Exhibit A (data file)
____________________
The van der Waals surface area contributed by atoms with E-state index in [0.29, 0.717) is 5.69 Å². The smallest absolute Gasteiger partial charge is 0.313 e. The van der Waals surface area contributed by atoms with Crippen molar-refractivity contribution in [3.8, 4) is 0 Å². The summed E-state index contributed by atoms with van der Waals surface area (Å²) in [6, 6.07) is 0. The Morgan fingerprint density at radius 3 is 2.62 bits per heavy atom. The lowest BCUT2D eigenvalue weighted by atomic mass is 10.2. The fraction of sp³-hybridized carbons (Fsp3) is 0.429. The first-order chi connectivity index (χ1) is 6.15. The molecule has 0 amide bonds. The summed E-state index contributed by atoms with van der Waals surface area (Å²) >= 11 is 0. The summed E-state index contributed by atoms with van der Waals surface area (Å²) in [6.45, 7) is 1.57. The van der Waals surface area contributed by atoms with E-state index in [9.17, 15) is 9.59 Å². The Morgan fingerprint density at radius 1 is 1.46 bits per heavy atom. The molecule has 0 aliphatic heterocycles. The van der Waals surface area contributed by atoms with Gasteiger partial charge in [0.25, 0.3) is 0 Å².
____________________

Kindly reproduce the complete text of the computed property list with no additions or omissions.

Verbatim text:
The van der Waals surface area contributed by atoms with E-state index in [0.29, 0.717) is 5.69 Å². The smallest absolute Gasteiger partial charge is 0.313 e. The van der Waals surface area contributed by atoms with Crippen molar-refractivity contribution in [3.8, 4) is 0 Å². The summed E-state index contributed by atoms with van der Waals surface area (Å²) in [6, 6.07) is 0. The Morgan fingerprint density at radius 3 is 2.62 bits per heavy atom. The lowest BCUT2D eigenvalue weighted by atomic mass is 10.2. The fraction of sp³-hybridized carbons (Fsp3) is 0.429. The first-order chi connectivity index (χ1) is 6.15. The molecule has 0 amide bonds. The summed E-state index contributed by atoms with van der Waals surface area (Å²) >= 11 is 0. The summed E-state index contributed by atoms with van der Waals surface area (Å²) in [6.45, 7) is 1.57. The van der Waals surface area contributed by atoms with E-state index in [9.17, 15) is 9.59 Å². The Morgan fingerprint density at radius 1 is 1.46 bits per heavy atom. The molecule has 0 aliphatic heterocycles. The van der Waals surface area contributed by atoms with Gasteiger partial charge in [0.25, 0.3) is 0 Å².